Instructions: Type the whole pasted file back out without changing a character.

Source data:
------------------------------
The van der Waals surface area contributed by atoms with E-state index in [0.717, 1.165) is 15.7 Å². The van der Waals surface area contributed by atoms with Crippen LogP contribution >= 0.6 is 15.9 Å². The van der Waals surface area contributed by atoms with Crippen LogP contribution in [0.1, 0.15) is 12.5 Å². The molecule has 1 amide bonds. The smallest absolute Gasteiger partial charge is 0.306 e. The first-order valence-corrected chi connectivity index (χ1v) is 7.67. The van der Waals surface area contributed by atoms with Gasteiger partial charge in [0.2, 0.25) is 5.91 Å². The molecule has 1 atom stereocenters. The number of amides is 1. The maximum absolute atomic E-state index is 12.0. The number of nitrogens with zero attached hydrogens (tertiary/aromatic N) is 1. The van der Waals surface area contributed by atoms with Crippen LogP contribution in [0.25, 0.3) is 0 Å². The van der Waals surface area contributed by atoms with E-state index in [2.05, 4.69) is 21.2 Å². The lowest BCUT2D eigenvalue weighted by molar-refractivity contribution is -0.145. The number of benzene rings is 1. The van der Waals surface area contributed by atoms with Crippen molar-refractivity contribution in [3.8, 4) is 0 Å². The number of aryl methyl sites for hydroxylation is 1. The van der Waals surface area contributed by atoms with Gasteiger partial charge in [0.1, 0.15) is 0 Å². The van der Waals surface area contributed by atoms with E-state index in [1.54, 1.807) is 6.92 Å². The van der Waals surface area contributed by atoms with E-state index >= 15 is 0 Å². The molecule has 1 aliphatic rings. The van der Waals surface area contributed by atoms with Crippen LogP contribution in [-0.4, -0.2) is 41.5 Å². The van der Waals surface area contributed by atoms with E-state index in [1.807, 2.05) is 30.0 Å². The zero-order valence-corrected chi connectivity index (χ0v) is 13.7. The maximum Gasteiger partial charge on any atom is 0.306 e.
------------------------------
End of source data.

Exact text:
The van der Waals surface area contributed by atoms with E-state index in [0.717, 1.165) is 15.7 Å². The van der Waals surface area contributed by atoms with Crippen LogP contribution >= 0.6 is 15.9 Å². The van der Waals surface area contributed by atoms with Crippen LogP contribution in [0.1, 0.15) is 12.5 Å². The molecule has 1 amide bonds. The smallest absolute Gasteiger partial charge is 0.306 e. The first-order valence-corrected chi connectivity index (χ1v) is 7.67. The van der Waals surface area contributed by atoms with Gasteiger partial charge in [0.2, 0.25) is 5.91 Å². The molecule has 1 atom stereocenters. The number of amides is 1. The maximum absolute atomic E-state index is 12.0. The number of nitrogens with zero attached hydrogens (tertiary/aromatic N) is 1. The van der Waals surface area contributed by atoms with Crippen LogP contribution in [0.25, 0.3) is 0 Å². The van der Waals surface area contributed by atoms with E-state index in [2.05, 4.69) is 21.2 Å². The lowest BCUT2D eigenvalue weighted by molar-refractivity contribution is -0.145. The number of benzene rings is 1. The van der Waals surface area contributed by atoms with Crippen molar-refractivity contribution in [3.8, 4) is 0 Å². The number of aryl methyl sites for hydroxylation is 1. The van der Waals surface area contributed by atoms with Gasteiger partial charge in [0.1, 0.15) is 0 Å². The van der Waals surface area contributed by atoms with E-state index in [1.54, 1.807) is 6.92 Å². The van der Waals surface area contributed by atoms with E-state index >= 15 is 0 Å². The molecule has 1 aliphatic rings. The van der Waals surface area contributed by atoms with Crippen LogP contribution in [-0.4, -0.2) is 41.5 Å². The van der Waals surface area contributed by atoms with E-state index in [1.807, 2.05) is 30.0 Å². The zero-order valence-corrected chi connectivity index (χ0v) is 13.7. The maximum Gasteiger partial charge on any atom is 0.306 e.